People in Birmingham are the most worried about money in the whole country, according to a nationwide study revealing the UK’s most financially stressed cities.
Birmingham came in first out of eleven major cities, ahead of London, Manchester and Glasgow. Forty-six per cent of Brummies say they have money worries, compared with 36 per cent nationally, and 42 per cent in Edinburgh, which took second place.
It seems the stress is sapping our time away too. People in Birmingham are spending lots of their time dealing with money issues. Twenty-six per cent spend five or more hours a week, higher than in any of the other cities.
The picture gets gloomier still: Birmingham ranks in the top five for 15 out of 16 measures of stress caused by finances, including credit card debt, anxiety and sick days taken to deal with money issues.
Anxiety and panic attacks are what 32 per cent of Brummies have to deal with, while 26 per cent say their money situation has them feeling depressed and struggling to carry on.
One in three of us struggle to sleep at night, tossing and turning as we fret about our finances, found financial wellbeing provider Salary Finance.
Our personal lives are taking a hit, as money worries make us 12 times more likely to have troubled relationships with friends and family. Sadly, 18 per cent of Brummies are keeping schtum about their situation, saying they don’t feel comfortable talking about finances with anyone.
Spending ages dealing with money issues? You’re not alone. Forty-two per cent of Birmingham’s workers lose three or more hours on this every single week.
The effects are spilling over into work as well, affecting relationships with colleagues for a worrying 18 percent of Brummies. One in five people say money stresses have affected the quality of their work, and 27 per cent find it tough to get their daily tasks done on time.
When it comes to savings, many in Birmingham are struggling. More than half (53%) are saving less than £100 per month while 22 per cent are unable to put anything by at all.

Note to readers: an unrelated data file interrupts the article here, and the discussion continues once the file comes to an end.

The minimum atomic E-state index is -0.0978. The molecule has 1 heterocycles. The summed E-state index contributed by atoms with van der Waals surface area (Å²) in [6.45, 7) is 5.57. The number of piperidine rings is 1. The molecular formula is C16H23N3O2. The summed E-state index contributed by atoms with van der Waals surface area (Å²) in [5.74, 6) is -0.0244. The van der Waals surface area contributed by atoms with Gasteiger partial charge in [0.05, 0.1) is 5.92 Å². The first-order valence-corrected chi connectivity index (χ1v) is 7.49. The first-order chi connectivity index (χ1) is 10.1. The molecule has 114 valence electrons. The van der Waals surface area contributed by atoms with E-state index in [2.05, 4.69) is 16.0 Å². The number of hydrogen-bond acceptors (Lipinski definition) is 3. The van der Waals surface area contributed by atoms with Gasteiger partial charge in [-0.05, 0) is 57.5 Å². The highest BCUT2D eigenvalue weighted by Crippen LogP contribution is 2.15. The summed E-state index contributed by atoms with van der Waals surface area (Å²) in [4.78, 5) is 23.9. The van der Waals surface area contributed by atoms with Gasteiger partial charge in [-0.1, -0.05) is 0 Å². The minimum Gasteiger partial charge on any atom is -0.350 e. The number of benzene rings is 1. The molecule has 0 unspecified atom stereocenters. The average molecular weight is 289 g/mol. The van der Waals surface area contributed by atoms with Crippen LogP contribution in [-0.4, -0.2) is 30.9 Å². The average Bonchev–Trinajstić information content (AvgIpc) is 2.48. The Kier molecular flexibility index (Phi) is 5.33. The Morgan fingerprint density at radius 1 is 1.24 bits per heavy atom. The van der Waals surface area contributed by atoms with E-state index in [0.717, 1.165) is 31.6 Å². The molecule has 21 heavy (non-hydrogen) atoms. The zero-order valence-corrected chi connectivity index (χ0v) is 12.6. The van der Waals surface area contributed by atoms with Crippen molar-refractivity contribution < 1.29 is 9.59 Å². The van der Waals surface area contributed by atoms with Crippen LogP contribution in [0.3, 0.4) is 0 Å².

Worse still, 21 per cent of us have less than £500 available in both our savings and current accounts. This compares with 24 per cent of workers in London, but only 17 per cent in Manchester.
Asesh Sarkar, CEO and cofounder of Salary Finance, said: “The research shows that financial stress has a real and negative impact on mental health for people working in Birmingham, and this has a knock-on effect when it comes to work and productivity.
“That’s why it’s important for employers to take a role in helping their employees to get on top of their finances. It’s not always about paying people more, but helping them with education, advice and ways to make their salary work harder by offering pay advances, savings and low interest borrowing options.”
How do things look elsewhere? Although Birmingham fared worst, other major cities came in close.
Edinburgh takes the number one spot for several key measures of financial stress. The Scottish capital has the highest levels of credit card debt, the most people unhappy with their current savings level (51%) and the most people suffering depressed mood on account of cash woes (30%).
Leeds is the place where people are the most tight-lipped when it comes to money worries. Twenty-eight per cent said they ‘don’t feel comfortable talking about their finances to anyone’. On the other hand, people in Cardiff seem to be most willing to talk about their money problems. Here, only 11 per cent of workers felt they didn’t have anyone they could open up to.
And workers in Manchester are most likely to find that money worries are having a negative impact on the quality of their work (26%). The Northern hub is also where the greatest proportion (34%) of people find themselves regularly running out of money before payday.